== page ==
The question is: When will members of the press, when will White House correspondents, the great and the good of cable news and the print press, when will they wake up, look around, smell that shit and start pushing back? Start calling a spade a spade, start speaking truth to power, as Michelle Wolf did so eloquently, so boldly, so defiantly last weekend.

MW: If a tree falls in the woods, how do we get Kellyanne under that tree? [Audience laughs.] I’m not suggesting she gets hurt, just stuck. [Audience laughs.]

[Musical interlude.]

MH: My guest today is not just an award-winning stand-up comedian himself, he’s not just the director and producer of some of Hollywood’s biggest comedies from, “Thee 40-Year-Old Virgin” to “Knocked Up” to, more recently, “The Big Sick,” but he also co-wrote some of President Obama’s best jokes at the 2011 White House Correspondents’ dinner as the then-Celebrity Apprentice host just sat there in the audience and took it. He kind of had to.

Fast forward seven years and Judd Apatow has gone from writing jokes for the president, the previous president that is, to going after the current president whenever he gets the chance .

JA: Oh my god, then if there is a pee tape, who becomes president? Mike Pence. So we need another pee tape. Then who becomes the president? Paul Ryan. So we need another pee tape. We basically need a tape of a Russian hooker urinating like a firehouse on like 40 Republicans ’til we finally get Bernie Sanders.

MH: So who better to talk to this week about Donald Trump, about the media’s awful coverage of Donald Trump and about the ongoing and bizarre political fallout from Michelle Wolf’s stand-up routine at the White House Correspondents’ dinner than Judd Apatow?

[Musical interlude.]

MH: Judd Apatow, thanks for joining me on Deconstructed.

JA: Happy to be here.

MH: Judd, you’re not just a big Hollywood director, you’re also a comedian yourself. Your new stand-up routine, “The Return” is back on Netflix. So let me ask you this: What did you make of comedian Michelle Wolf’s routine at the White House Correspondents’ dinner last weekend?

JA: I thought that she did a brilliant job. I sat down and read it afterwards, also. It’s a master class in great, insightful, tough joke-writing. But people are somewhat disingenuous about the purpose of the evening. The way the evening’s supposed to work is the president gets his, and hopefully, in the future, her turn to make their points. And when you have a president who’s a coward who won’t show up, of course the whole night is imbalanced.

MH: And were you as annoyed, as irritated, as disgusted as I was to see the response from so many members in that audience, members of the White House press corps, the great and the good of the mainstream media, the liberal media who fell over one another to attack Michelle Wolfe afterwards and even demand an apology on behalf of Sarah Huckabee Sanders, the White House press secretary?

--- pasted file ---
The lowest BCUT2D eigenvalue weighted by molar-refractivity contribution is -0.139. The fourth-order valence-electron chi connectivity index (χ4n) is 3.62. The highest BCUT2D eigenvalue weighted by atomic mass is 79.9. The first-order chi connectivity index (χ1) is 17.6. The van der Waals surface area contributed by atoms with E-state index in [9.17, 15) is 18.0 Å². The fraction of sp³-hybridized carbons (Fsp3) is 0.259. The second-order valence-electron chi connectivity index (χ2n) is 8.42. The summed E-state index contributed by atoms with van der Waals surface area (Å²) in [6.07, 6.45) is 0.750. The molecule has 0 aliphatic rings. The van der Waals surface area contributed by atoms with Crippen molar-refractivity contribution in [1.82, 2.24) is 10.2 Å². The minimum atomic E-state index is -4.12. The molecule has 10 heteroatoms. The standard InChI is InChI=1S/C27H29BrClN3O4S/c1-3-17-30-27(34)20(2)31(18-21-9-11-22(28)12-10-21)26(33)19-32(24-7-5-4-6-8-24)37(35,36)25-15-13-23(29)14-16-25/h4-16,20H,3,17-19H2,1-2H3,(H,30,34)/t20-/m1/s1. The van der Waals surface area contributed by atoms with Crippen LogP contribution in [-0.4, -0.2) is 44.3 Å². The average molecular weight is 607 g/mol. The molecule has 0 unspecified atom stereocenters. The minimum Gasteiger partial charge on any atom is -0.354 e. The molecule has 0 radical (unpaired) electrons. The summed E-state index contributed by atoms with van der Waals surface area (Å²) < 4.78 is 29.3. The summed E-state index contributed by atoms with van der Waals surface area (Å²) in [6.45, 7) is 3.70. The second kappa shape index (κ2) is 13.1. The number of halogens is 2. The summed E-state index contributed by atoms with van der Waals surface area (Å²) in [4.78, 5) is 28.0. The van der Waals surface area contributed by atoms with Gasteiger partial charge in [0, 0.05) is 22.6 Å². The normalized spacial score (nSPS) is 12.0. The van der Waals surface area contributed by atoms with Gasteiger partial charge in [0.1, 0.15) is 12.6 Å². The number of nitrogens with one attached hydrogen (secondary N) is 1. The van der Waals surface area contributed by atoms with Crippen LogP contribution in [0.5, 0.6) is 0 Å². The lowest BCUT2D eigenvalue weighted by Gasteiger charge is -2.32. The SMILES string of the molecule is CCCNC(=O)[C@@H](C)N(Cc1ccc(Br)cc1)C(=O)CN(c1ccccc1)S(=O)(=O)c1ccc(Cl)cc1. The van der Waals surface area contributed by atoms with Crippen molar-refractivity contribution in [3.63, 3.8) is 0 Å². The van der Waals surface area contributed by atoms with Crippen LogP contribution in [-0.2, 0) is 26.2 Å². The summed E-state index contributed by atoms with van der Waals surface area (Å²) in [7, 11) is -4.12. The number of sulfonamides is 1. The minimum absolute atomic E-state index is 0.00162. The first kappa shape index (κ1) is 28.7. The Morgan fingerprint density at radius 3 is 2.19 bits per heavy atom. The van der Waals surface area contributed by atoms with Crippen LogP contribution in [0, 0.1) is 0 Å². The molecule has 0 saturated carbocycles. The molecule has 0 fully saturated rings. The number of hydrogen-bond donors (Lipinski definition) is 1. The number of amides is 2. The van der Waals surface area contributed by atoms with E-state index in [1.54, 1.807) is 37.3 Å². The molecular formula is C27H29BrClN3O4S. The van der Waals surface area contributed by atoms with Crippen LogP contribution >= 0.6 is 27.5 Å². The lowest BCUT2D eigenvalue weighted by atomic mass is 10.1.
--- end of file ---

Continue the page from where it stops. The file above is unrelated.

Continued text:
JA: Well it’s a very thin-skinned room. I went there one year, and what I was surprised about was that the liberals in the room seemed to have more trouble with the jokes than the Republicans. It’s a tough, it’s a tough room to do stand-up in because every joke is offending half the room, and comedians and the president is usually trying to do a balanced speech.

But when you have a very corrupt president who pays $25 million to people he has defrauded at Trump University, and when you have a president who lies constantly, the monologue has to get tougher, it has to call out these brutal truths.

MH: So you came out strongly in defense of Michelle Wolf. You said on Twitter this week: “She is definitely not funny if you are fine with a President who grabs pussy and lies daily, is a racist and sells us out to the Russians. Then it was clearly unfunny from that perspective. If you are fed up with the madness and hatred and corruption of Trump then it was funny.”

JA: Well I think that is true. You know, people tend to not laugh when someone points out something that is critical of them. And I think that’s true for Democrats; it’s also true for journalists in the room. There are some people who can handle it and they get the spirit of the night. It is a roast. She’s hired to roast everybody. If it really bothers you, maybe you should think about the point of the joke.

Why doesn’t everyone walk out of that room and go, “You know what was the most important thing she said?” The most important thing she said is “We’re all making money off of this madness.”

MW: I think that what no one in this room wants to admit is that Trump has helped all of you.

JA: And that is the weird part about it is Donald Trump is correct when he says: Your ratings go up because of me.

MW: He couldn’t sell steaks or vodka or water or college or ties or Eric. [Audience laughs.] But he has helped you! He’s helped you sell your papers and your books and your TV. You helped create this monster and now you’re profiting off of him.